Ctech glass sells a great little LC tube for about $65 I have used many times these last few years. I got the ¾ diameter unit. I also own two tall form buchner style quick sep funnels for taking the ideas tested manually on the small LC tube and scaling them to preping my medicine. For me this means I scaled up to one ounce in capacity from the small.
I use the process only for prep to refine D9 but the concept generally follows the same path as for any LC chromatography seperation.
You must choose from several parameters but chiefly what your stationary phase type will be (alumina, sand, silica gel, Magnesium Silicate, ect.). Then you must decide if generally less expensive standard phase or more expensive reverse phase is needed. Standard phase chromatography to me means that more polar solvents will more easily move compound off the stationary phase as it passes, so a solvent like Ethyl Acetate (a polar solvent) will easily move cannabinoids but Hexane (a non polar solvent and hydrocarbon) will barely budge cannabinoids off the stationary phase. Reverse phase is simply the opposite relationship but as a rule the stationary phase is much more expensive then (C18 silica gel is a reverse phase gel while silica 60 is standard phase).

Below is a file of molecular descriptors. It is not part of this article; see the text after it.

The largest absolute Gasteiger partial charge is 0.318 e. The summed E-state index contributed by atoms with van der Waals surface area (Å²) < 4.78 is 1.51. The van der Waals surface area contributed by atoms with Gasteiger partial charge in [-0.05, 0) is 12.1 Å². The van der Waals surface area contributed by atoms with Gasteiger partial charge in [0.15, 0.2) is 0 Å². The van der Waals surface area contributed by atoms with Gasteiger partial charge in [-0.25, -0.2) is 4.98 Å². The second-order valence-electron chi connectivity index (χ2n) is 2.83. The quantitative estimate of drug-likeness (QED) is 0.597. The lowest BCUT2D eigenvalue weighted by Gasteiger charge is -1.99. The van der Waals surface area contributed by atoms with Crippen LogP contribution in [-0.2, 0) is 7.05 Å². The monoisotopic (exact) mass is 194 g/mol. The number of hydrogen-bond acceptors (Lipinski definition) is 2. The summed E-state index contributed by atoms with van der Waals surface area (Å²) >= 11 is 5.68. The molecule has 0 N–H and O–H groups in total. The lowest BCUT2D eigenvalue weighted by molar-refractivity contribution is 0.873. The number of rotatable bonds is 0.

Once you decide standard or reverse phase then your choice is to pull the solvent through the column using gravity (standard Liquid Chromatography), push the solvent through with pressure from above (Flash Chromatography), or pull by vacuum from below (Vacuum Chromatography). Your column choice dictates this. My personal fave is Dry Column Vacuum Chromatography. Dry Column is only available in Vacuum Chromatography flavors but can process MUCH more bulk less expensively than others.
Finally you must choose whether you will run the same solvent mix during the entire run (called an isocratic mobile phase) or whether you want the flexibility but more complex method of varying the mix ratio of any solvents used during the run (called a gradient mobile phase). DCVC shines when a gradient is selected but can be run in isocratic mode too. It just does not seperate nearly as well imo.
Good luck with your efforts. I have found learning chromatography to be an intuitive process once the words are defined. Actually the biggest hurdle is just learning what the words mean and not what is actually going on - essentially you are washing a “stain” through a column that some parts of the stain need stronger solvent to wash through than other parts and the parts are collected as they leave the column (often said as “elute from the column”).